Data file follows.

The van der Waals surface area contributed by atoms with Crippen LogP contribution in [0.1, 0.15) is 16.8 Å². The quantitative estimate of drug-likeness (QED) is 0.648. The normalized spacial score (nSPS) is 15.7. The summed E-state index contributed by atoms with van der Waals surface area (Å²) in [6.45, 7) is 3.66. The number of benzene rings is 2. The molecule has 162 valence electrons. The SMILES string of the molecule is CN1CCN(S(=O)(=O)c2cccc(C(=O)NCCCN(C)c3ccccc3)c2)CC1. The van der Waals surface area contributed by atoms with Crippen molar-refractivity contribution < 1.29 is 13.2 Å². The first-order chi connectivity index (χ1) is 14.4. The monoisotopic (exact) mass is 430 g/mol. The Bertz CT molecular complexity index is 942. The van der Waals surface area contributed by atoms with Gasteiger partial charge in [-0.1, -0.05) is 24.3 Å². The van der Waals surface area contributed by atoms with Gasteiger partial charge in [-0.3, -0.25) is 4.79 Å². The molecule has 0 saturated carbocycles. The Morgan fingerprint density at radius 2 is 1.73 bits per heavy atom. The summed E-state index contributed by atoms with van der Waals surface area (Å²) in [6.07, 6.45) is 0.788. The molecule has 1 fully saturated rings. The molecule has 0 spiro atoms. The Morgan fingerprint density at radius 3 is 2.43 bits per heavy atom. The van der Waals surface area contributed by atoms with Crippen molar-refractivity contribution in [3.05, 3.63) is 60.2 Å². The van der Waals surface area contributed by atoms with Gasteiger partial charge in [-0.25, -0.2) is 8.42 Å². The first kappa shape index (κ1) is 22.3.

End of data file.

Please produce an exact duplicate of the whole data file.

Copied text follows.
The van der Waals surface area contributed by atoms with Crippen LogP contribution in [0.1, 0.15) is 16.8 Å². The quantitative estimate of drug-likeness (QED) is 0.648. The normalized spacial score (nSPS) is 15.7. The summed E-state index contributed by atoms with van der Waals surface area (Å²) in [6.45, 7) is 3.66. The number of benzene rings is 2. The molecule has 162 valence electrons. The SMILES string of the molecule is CN1CCN(S(=O)(=O)c2cccc(C(=O)NCCCN(C)c3ccccc3)c2)CC1. The van der Waals surface area contributed by atoms with Crippen molar-refractivity contribution < 1.29 is 13.2 Å². The first-order chi connectivity index (χ1) is 14.4. The monoisotopic (exact) mass is 430 g/mol. The Bertz CT molecular complexity index is 942. The van der Waals surface area contributed by atoms with Gasteiger partial charge in [-0.1, -0.05) is 24.3 Å². The van der Waals surface area contributed by atoms with Gasteiger partial charge in [-0.3, -0.25) is 4.79 Å². The molecule has 0 saturated carbocycles. The Morgan fingerprint density at radius 2 is 1.73 bits per heavy atom. The summed E-state index contributed by atoms with van der Waals surface area (Å²) in [6.07, 6.45) is 0.788. The molecule has 1 fully saturated rings. The molecule has 0 spiro atoms. The Morgan fingerprint density at radius 3 is 2.43 bits per heavy atom. The van der Waals surface area contributed by atoms with Crippen molar-refractivity contribution in [3.05, 3.63) is 60.2 Å². The van der Waals surface area contributed by atoms with Gasteiger partial charge in [-0.25, -0.2) is 8.42 Å². The first kappa shape index (κ1) is 22.3.